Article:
The education of engineers in state-of-the-art areas of advanced technology and the UMass Lowell's commitment to national and regional economic development are the major premises upon which the graduate programs in the College of Engineering are based. These programs are intended to produce engineers whose education not only develops expertise in the design, development and production of products, but also an understanding of the management involved in the creation of new products, companies and service organizations. Thus, the graduate programs in engineering are intended to educate engineers capable of keeping abreast with the rapidly changing technology that characterizes the high technology economy of the Northeast and for research careers in academia, industry and government. These graduate programs lead to degrees of Master of Science in Engineering, Master of Science, Doctor of Philosophy, and Doctor of Engineering. The College is led by Joseph Hartman, Ph.D., Dean of the Francis College of Engineering. The graduate programs for the College are overseen by James A. Sherwood, Associate Dean of Graduate Studies.
The Master of Science in Engineering (M.S. Eng.) degree awarded in the following fields:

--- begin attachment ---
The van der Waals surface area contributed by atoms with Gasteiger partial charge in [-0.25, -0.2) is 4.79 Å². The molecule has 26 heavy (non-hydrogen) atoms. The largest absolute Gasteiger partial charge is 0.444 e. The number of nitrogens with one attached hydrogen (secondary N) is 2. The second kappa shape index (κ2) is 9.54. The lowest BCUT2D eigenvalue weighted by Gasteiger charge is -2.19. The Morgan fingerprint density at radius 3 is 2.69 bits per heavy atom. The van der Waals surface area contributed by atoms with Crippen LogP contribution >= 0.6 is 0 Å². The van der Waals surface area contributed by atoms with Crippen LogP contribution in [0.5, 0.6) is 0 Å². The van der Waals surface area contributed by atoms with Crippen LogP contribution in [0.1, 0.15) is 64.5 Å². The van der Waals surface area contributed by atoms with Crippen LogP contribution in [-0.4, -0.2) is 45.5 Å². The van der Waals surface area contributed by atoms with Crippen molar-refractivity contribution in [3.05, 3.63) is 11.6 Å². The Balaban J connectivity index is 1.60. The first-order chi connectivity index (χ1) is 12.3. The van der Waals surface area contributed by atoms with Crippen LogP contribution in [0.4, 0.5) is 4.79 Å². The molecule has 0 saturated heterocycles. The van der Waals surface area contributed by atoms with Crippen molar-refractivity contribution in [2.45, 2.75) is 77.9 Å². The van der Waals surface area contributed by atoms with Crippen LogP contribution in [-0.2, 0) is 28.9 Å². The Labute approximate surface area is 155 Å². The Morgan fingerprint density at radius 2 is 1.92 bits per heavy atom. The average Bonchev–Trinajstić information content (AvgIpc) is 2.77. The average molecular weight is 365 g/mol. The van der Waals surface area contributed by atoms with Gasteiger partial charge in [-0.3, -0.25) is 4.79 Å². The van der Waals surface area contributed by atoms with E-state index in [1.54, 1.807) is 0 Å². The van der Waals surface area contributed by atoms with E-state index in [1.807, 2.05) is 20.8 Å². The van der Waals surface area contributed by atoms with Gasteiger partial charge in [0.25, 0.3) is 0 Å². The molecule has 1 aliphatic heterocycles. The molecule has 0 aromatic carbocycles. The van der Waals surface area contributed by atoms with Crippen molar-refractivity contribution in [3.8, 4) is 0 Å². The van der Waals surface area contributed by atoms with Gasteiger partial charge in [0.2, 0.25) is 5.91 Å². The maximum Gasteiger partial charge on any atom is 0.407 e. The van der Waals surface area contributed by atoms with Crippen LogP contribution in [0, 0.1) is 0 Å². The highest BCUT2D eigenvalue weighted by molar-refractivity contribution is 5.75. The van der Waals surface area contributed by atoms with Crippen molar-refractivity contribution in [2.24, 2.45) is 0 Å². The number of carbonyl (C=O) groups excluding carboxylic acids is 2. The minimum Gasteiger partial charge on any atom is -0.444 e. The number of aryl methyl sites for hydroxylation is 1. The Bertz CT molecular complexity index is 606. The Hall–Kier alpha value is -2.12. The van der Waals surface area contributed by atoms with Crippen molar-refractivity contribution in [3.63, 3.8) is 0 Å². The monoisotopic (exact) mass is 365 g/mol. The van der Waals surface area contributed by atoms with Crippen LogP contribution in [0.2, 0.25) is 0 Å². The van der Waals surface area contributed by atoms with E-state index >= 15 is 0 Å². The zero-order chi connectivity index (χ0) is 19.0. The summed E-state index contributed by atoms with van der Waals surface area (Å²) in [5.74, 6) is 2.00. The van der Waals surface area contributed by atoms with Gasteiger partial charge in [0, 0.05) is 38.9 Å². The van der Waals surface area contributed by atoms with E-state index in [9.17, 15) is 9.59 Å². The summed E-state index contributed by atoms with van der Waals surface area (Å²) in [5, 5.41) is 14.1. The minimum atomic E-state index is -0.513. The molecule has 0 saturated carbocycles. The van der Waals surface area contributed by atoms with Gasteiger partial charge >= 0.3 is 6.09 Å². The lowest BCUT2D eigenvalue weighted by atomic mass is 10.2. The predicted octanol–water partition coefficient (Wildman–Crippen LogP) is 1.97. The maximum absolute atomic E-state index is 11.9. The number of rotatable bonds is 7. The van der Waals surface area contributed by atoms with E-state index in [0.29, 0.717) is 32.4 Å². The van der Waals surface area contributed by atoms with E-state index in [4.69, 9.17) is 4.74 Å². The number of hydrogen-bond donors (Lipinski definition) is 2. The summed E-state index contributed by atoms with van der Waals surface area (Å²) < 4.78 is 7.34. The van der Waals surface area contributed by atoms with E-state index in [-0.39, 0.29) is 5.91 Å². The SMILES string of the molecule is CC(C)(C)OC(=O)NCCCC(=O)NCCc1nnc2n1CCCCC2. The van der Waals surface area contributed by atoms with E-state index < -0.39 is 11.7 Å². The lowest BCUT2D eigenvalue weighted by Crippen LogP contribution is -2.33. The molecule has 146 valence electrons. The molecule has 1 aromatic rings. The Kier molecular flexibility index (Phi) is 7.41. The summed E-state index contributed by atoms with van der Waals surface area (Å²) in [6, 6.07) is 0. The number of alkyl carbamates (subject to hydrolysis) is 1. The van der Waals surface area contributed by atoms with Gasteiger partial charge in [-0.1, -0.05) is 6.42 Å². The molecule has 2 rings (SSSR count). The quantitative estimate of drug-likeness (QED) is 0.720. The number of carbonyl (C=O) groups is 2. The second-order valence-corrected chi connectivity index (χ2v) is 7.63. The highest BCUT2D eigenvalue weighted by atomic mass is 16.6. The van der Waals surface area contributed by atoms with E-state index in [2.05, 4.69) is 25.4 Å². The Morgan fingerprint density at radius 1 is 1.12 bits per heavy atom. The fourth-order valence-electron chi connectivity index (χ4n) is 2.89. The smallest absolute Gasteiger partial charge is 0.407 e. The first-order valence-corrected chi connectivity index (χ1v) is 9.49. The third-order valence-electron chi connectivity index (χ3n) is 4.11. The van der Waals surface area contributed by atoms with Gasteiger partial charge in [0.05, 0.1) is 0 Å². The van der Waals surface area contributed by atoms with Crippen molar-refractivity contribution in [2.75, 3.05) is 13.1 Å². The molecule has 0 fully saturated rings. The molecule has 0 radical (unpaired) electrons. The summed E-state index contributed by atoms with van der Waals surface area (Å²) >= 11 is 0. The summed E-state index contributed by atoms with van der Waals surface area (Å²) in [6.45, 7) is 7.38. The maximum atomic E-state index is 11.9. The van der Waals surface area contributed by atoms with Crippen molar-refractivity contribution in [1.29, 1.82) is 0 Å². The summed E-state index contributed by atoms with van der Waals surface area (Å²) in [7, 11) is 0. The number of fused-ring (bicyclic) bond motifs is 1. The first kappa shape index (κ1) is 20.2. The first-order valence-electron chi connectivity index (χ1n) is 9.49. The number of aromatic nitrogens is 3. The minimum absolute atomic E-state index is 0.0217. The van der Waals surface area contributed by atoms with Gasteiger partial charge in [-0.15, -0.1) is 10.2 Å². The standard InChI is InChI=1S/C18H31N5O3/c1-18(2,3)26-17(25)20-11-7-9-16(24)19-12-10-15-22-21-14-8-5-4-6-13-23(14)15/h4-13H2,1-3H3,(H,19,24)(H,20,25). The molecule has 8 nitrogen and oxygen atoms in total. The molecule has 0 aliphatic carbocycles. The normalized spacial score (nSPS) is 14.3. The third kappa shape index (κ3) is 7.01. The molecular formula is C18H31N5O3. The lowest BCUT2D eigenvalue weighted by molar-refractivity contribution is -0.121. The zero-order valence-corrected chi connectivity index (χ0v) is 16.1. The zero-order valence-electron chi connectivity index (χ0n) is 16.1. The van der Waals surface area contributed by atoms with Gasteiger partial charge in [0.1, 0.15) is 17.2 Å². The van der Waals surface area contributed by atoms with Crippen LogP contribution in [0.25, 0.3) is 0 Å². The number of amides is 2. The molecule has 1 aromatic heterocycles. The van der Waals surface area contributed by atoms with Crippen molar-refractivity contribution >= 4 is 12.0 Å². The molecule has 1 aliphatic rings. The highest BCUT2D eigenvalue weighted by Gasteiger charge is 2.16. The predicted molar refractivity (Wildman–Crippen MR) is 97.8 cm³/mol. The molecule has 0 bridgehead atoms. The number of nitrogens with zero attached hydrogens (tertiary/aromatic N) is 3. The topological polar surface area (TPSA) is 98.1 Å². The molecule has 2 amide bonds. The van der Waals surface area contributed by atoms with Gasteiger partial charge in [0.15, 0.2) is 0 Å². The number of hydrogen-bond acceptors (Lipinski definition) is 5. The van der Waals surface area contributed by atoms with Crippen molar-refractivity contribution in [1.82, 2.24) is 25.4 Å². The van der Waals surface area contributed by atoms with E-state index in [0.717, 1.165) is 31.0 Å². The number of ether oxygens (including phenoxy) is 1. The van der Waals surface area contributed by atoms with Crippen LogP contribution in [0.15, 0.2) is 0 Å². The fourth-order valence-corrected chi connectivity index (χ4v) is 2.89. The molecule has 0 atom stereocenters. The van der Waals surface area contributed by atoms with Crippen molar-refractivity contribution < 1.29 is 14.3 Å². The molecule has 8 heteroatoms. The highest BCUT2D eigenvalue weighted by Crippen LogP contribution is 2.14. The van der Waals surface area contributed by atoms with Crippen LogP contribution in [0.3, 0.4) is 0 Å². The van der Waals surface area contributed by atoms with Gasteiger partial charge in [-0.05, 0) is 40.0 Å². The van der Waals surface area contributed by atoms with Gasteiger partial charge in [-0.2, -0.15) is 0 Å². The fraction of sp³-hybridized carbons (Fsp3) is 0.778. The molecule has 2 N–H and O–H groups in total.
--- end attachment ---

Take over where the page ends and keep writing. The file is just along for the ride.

The Master of Science (M.S.) degree awarded in the following fields:
The Doctor of Philosophy (Ph.D.) degree awarded through the College of Engineering in the following options:
The Doctor of Engineering (D.Eng.) degree awarded through the College of Engineering in the following options:
The intent of the Doctor of Engineering/Doctor of Philosophy (D.Eng./Ph.D.) programs is to prepare engineers for leadership and research positions in industry, academia and government. The doctoral programs include advanced graduate course work in engineering and allied subjects and research culminating in a doctoral dissertation. The Ph.D. degree is oriented more towards academic research, while the D.Eng. degree is oriented more toward industry.
A total of 63 credit hours of graduate level courses are required for both the Ph.D. and D.Eng. degrees. These credits are composed of the following components:
In addition to this 63 semester hours of approved graduate courses and dissertation:
Dissertations which are industrial in orientation should use the D.Eng. degree, based upon discussion with the supervising faculty advisor. Students may elect either degree designation with the consent of the faculty advisor, subject to the requirements of each degree.
Options are offered in the following areas:
The Doctor of Philosophy in Physics (Ph.D.) degree awarded through the College of Arts and Sciences in the following fields:
The Doctor of Philosophy in Chemistry (Ph.D.) degree awarded through the College of Arts and Sciences in the following fields:
The Doctor of Science (Sc.D.) degree awarded through the College of Health Sciences in the following field: